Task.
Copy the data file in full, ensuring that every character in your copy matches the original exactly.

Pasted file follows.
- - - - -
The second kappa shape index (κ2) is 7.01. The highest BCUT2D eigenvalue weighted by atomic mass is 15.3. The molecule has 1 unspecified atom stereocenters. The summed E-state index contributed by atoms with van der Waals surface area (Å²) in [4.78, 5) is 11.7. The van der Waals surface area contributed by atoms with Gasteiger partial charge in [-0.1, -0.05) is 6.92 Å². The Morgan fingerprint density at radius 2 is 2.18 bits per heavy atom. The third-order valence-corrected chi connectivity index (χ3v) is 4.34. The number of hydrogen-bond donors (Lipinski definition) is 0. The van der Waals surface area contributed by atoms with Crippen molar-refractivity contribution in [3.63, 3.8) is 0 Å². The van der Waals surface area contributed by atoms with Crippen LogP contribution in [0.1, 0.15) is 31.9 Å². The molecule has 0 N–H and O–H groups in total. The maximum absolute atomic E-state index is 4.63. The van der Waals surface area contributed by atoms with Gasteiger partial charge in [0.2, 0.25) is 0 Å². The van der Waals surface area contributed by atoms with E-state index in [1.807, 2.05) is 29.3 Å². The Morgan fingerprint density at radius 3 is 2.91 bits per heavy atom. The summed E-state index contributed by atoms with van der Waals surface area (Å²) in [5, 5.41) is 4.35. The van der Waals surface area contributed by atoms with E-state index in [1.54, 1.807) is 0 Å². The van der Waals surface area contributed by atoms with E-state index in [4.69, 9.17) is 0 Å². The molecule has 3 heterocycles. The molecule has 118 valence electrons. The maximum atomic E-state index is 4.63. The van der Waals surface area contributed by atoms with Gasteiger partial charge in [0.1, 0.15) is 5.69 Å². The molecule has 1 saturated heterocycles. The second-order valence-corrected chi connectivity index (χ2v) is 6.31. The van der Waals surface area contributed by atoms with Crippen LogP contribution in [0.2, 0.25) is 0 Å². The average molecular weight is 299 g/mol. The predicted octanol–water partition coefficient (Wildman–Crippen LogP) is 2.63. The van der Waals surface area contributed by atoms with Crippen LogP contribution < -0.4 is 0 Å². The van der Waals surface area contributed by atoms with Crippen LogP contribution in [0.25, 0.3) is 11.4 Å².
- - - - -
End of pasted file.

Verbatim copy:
The second kappa shape index (κ2) is 7.01. The highest BCUT2D eigenvalue weighted by atomic mass is 15.3. The molecule has 1 unspecified atom stereocenters. The summed E-state index contributed by atoms with van der Waals surface area (Å²) in [4.78, 5) is 11.7. The van der Waals surface area contributed by atoms with Gasteiger partial charge in [-0.1, -0.05) is 6.92 Å². The Morgan fingerprint density at radius 2 is 2.18 bits per heavy atom. The third-order valence-corrected chi connectivity index (χ3v) is 4.34. The number of hydrogen-bond donors (Lipinski definition) is 0. The van der Waals surface area contributed by atoms with Crippen molar-refractivity contribution in [3.63, 3.8) is 0 Å². The van der Waals surface area contributed by atoms with Crippen LogP contribution in [0.1, 0.15) is 31.9 Å². The molecule has 0 N–H and O–H groups in total. The maximum absolute atomic E-state index is 4.63. The van der Waals surface area contributed by atoms with Gasteiger partial charge in [0.2, 0.25) is 0 Å². The van der Waals surface area contributed by atoms with E-state index in [1.807, 2.05) is 29.3 Å². The Morgan fingerprint density at radius 3 is 2.91 bits per heavy atom. The summed E-state index contributed by atoms with van der Waals surface area (Å²) in [5, 5.41) is 4.35. The van der Waals surface area contributed by atoms with E-state index in [1.54, 1.807) is 0 Å². The van der Waals surface area contributed by atoms with E-state index in [4.69, 9.17) is 0 Å². The molecule has 3 heterocycles. The molecule has 118 valence electrons. The maximum atomic E-state index is 4.63. The van der Waals surface area contributed by atoms with Gasteiger partial charge in [0.1, 0.15) is 5.69 Å². The molecule has 1 saturated heterocycles. The second-order valence-corrected chi connectivity index (χ2v) is 6.31. The van der Waals surface area contributed by atoms with Crippen LogP contribution in [0.2, 0.25) is 0 Å². The average molecular weight is 299 g/mol. The predicted octanol–water partition coefficient (Wildman–Crippen LogP) is 2.63. The van der Waals surface area contributed by atoms with Crippen LogP contribution < -0.4 is 0 Å². The van der Waals surface area contributed by atoms with Crippen LogP contribution in [0.25, 0.3) is 11.4 Å².